- Artificial Intelligence, including high-performance computing, cloud and edge computing, data analytics, computer vision, language processing and object recognition.
- Quantum technology, including quantum computing, quantum cryptography, quantum communications, and quantum sensing and radar.
- Biotechnology, including techniques of genetic modification, new genomic techniques, gene drive and synthetic biology.
Member states, experts and representatives of the private sector will participate in this internal analysis and submit feedback, comments and, ideally, confidential information that can provide a richer view of the pitfalls and side effects of these technologies.
Based on the consultations, Brussels will present in spring a final list of the most sensitive technologies, which could be shorter than the aforementioned selection.
In parallel, there will be talks on six other "critical" technology fields that could also be subject to a risk assessment sometime in the future, but not immediately. This group encompasses many well-known products, such as virtual reality, cyber-security, sensors, space navigation, nuclear reactors, hydrogen, batteries, drones and robotics.
"Be certain that we will continue, aiming for all the rest," Breton said.
Controlling and screening
What will happen after the final list is published is only a guessing game.
Senior Commission officials have floated three possibilities: promote homegrown alternatives, partner up with like-minded countries and protect against economic threats. It's under this last option – protect – that the bloc could impose trade restrictions.
The Netherlands paved the way earlier this year when it blocked exports of advanced microchip technology destined for China, arguing they could be used for "undesirable" purposes. The Dutch decision influenced the Commission's drafting of its first-ever economic security strategy, adopted in June.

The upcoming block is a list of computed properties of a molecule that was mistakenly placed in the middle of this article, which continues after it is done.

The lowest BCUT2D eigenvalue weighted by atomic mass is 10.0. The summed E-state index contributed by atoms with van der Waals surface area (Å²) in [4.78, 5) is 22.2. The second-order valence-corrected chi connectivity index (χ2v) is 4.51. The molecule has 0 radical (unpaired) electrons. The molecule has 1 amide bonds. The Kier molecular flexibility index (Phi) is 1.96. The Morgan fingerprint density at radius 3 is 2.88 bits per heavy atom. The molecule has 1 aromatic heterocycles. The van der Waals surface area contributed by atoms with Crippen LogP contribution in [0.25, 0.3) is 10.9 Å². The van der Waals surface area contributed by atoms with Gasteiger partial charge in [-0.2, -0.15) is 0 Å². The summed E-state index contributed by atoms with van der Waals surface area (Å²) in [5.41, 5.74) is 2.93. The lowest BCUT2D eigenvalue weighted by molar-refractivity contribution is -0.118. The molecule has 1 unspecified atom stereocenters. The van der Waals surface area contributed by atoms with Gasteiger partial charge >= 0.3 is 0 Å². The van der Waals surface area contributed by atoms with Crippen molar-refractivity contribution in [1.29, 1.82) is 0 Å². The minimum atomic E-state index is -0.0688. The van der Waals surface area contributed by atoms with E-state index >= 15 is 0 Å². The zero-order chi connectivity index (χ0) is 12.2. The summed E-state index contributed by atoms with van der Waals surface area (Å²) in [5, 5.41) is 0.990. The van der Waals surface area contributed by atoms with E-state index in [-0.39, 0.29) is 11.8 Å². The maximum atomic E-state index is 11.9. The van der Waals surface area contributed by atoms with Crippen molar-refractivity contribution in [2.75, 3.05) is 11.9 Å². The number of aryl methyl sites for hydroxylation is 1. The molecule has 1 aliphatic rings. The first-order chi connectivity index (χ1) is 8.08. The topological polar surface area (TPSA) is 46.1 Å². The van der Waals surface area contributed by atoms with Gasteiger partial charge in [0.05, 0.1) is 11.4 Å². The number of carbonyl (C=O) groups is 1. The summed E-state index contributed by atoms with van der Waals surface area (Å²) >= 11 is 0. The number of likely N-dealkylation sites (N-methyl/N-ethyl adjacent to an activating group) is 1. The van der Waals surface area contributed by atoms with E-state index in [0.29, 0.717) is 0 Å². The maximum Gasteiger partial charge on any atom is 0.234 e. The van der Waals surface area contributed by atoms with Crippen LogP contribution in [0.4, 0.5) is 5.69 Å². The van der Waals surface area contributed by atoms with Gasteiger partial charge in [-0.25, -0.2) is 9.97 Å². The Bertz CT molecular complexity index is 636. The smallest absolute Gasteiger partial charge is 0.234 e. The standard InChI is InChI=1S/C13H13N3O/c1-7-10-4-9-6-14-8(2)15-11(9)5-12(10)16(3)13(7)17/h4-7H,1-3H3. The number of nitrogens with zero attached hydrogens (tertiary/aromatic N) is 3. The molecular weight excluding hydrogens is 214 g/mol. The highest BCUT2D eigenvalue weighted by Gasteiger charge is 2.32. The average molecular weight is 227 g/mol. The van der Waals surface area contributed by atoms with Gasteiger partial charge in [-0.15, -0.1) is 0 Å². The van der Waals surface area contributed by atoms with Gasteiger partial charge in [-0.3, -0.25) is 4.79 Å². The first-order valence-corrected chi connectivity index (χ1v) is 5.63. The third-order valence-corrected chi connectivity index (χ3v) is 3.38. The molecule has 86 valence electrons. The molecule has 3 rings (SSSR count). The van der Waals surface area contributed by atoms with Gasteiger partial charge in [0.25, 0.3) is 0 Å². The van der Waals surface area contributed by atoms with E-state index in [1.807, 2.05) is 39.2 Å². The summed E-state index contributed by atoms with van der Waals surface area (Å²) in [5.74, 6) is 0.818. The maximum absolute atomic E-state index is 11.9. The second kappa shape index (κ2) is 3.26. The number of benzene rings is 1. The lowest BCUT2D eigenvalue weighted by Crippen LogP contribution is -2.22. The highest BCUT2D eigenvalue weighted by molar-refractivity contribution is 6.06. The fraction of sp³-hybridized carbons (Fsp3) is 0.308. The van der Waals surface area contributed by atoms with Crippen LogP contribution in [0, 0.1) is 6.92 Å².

As part of this strategy, the executive is working on a mechanism to screen outbound investment flows, meaning the investment projects that EU companies carry out outside the bloc's borders. The tool, set to be unveiled before the end of the year, will only apply to investments with a high risk of know-how leakage and security threats.
Both avenues – stricter export controls and outbound investment screening – are all but guaranteed to face the resistance of certain member states who are loath to alienate Beijing out of fear of losing access to the lucrative Chinese market.
An anti-subsidy inquiry recently launched by the Commission into China-made electric cars has received mixed reviews in Berlin. "Our economic model should not be based or rely on protectionism – but on the attractiveness of our products," German Chancellor Olaf Scholz said last week in an interview.
Still, the mere fact that Brussels is openly speaking about trade flows in national security terms reflects a seismic change of thinking across the continent, where open markets and low tariffs were once seen as the prelude to the spread of liberal democracy.
That naivety appears to have vanished, almost entirely, and been replaced with a hard-boiled vision of a world where technology ruthlessly defines leaders and laggards.
"Overall, these stringent policies demonstrate how Western countries are willing to enforce intrusive measures that were unthinkable only a few years ago," said Agathe Demarais, a senior policy fellow at the European Council on Foreign Relations. "However, getting companies on board with de-risking efforts will likely prove difficult. Despite the de-risking hype, two-thirds of EU firms have no plans to shift away from China."